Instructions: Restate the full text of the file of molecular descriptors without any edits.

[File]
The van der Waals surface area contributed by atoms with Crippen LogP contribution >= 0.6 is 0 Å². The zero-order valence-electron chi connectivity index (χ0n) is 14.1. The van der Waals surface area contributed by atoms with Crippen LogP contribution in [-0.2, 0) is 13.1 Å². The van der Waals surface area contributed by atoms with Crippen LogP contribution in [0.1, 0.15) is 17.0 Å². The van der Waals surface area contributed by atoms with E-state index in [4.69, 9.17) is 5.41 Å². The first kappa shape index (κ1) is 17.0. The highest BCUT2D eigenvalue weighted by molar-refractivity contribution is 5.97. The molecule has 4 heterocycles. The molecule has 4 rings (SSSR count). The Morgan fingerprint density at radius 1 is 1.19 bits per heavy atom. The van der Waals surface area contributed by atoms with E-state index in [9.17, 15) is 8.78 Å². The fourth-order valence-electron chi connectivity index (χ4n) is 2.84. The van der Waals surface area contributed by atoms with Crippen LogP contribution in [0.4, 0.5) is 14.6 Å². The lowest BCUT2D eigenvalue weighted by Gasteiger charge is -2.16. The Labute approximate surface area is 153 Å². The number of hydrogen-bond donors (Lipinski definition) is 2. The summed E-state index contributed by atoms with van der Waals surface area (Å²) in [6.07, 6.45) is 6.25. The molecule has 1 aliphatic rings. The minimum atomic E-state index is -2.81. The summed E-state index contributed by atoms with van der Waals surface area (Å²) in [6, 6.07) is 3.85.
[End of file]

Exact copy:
The van der Waals surface area contributed by atoms with Crippen LogP contribution >= 0.6 is 0 Å². The zero-order valence-electron chi connectivity index (χ0n) is 14.1. The van der Waals surface area contributed by atoms with Crippen LogP contribution in [-0.2, 0) is 13.1 Å². The van der Waals surface area contributed by atoms with Crippen LogP contribution in [0.1, 0.15) is 17.0 Å². The van der Waals surface area contributed by atoms with E-state index in [4.69, 9.17) is 5.41 Å². The first kappa shape index (κ1) is 17.0. The highest BCUT2D eigenvalue weighted by molar-refractivity contribution is 5.97. The molecule has 4 heterocycles. The molecule has 4 rings (SSSR count). The Morgan fingerprint density at radius 1 is 1.19 bits per heavy atom. The van der Waals surface area contributed by atoms with E-state index in [9.17, 15) is 8.78 Å². The fourth-order valence-electron chi connectivity index (χ4n) is 2.84. The van der Waals surface area contributed by atoms with Crippen LogP contribution in [0.4, 0.5) is 14.6 Å². The lowest BCUT2D eigenvalue weighted by Gasteiger charge is -2.16. The Labute approximate surface area is 153 Å². The number of hydrogen-bond donors (Lipinski definition) is 2. The summed E-state index contributed by atoms with van der Waals surface area (Å²) in [6.07, 6.45) is 6.25. The molecule has 1 aliphatic rings. The minimum atomic E-state index is -2.81. The summed E-state index contributed by atoms with van der Waals surface area (Å²) in [6, 6.07) is 3.85.